My paranormal work also helped trigger my mother's memory by connecting her to her own mother. My mom and I were watching TV by ourselves in grandma's old house in Missouri when all of a sudden I smelled cigarette smoke and bacon coming from the other room — the way the house smelled when my grandmother was cooking breakfast. 

Then, without me saying anything, my mom said, “I smell cigarettes; it smells like someone's cooking.”

I set up my equipment, including a device called a “Frank's Box” — a combination white noise generator and AM radio scanner that plays snippets of audio from radio stations, allowing the dead to communicate with us. 

I asked if my grandmother was with us.

“I'm right here beside you," a voice said through the device.

"How can that be," my mom asked.

"This is what I do," I said.

Then we both talked about how much we missed grandma. 

reading
Leslie Self
Leslie holds an electromagnetic field meter, a device used by ghost hunters.

It stuck with mom for quite a few days, which was impressive. Like many Alzheimer's patients she has trouble recalling things from day to day. But she kept saying, “That's just so precious if it that really was Mom.”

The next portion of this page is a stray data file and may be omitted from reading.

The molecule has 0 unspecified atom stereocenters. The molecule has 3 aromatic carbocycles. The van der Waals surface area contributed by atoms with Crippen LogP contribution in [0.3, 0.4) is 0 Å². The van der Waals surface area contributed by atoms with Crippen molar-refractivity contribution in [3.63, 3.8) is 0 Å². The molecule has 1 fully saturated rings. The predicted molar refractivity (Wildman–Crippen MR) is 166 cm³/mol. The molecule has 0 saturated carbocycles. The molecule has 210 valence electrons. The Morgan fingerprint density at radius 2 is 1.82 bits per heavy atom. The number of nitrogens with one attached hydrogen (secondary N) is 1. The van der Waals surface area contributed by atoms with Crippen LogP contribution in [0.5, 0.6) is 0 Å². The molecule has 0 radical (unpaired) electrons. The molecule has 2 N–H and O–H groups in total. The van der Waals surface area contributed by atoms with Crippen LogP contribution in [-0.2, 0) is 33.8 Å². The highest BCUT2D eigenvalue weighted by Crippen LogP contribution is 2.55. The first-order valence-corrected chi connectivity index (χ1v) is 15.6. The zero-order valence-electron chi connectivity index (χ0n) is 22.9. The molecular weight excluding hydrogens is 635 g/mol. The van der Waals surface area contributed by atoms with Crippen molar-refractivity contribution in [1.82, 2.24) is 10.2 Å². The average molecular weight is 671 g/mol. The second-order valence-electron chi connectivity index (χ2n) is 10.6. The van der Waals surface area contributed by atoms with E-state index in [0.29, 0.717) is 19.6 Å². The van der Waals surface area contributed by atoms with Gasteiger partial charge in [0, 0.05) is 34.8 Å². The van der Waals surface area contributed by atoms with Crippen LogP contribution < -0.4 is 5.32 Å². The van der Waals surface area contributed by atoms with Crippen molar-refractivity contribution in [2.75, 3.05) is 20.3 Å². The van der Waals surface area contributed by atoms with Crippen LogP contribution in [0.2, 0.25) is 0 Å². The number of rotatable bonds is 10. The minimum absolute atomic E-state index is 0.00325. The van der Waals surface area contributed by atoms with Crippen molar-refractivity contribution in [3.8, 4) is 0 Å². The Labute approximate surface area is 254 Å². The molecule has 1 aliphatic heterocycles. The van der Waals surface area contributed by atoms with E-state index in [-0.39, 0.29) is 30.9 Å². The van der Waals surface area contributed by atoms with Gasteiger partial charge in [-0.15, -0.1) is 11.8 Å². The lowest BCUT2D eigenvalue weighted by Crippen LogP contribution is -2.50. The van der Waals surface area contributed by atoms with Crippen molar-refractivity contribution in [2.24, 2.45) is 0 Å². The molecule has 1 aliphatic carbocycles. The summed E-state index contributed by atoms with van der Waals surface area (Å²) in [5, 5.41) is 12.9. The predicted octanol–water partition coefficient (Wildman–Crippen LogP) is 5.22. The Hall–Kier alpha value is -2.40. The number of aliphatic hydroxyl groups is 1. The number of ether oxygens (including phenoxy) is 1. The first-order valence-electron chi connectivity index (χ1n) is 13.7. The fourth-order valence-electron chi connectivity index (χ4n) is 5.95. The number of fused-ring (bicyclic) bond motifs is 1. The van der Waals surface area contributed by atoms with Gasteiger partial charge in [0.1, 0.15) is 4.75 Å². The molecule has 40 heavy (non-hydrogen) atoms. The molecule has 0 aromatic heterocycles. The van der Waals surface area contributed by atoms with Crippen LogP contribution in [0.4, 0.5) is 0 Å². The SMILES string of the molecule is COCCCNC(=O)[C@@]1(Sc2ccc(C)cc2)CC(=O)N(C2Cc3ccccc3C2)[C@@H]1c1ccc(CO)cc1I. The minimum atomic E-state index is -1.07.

It was really heartwarming that I could do that for her.

I do feel guilty when I have to leave my mother to go on a paranormal investigation, although my brother Laine or sister Diona help. That's one thing I've learned over three-and-a-half years: caregivers need a break too. It can weigh on you emotionally if you don’t do something you enjoy. When you come back, your mind is refreshed.

Some other caregiving advice I can share: 

DON’T JUMP IN BLIND

Gone From My Sight
Barbara Karnes

The Visiting Nurse Association and hospice care workers gave me books like “The 36-Hour Day” by Nancy L. Mace for learning to deal with my mom's Alzheimer's.

When caring for my dad before he passed from cancer in 2011, the hospice gave me a pamphlet called “Gone from my Sight” by Barbara Karnes. It tells you how things progress with a cancer patient.

START A SUPPORT GROUP

Not only for yourself but for the person you’re taking care of. 

If you can find a mutual friend, it’s much better for both of you. On Fridays, a former school teacher of mine usually comes over. I say to mom, "You might want to put makeup on, Donna's coming over." Even though it's every week, she's like, "who's Donna?"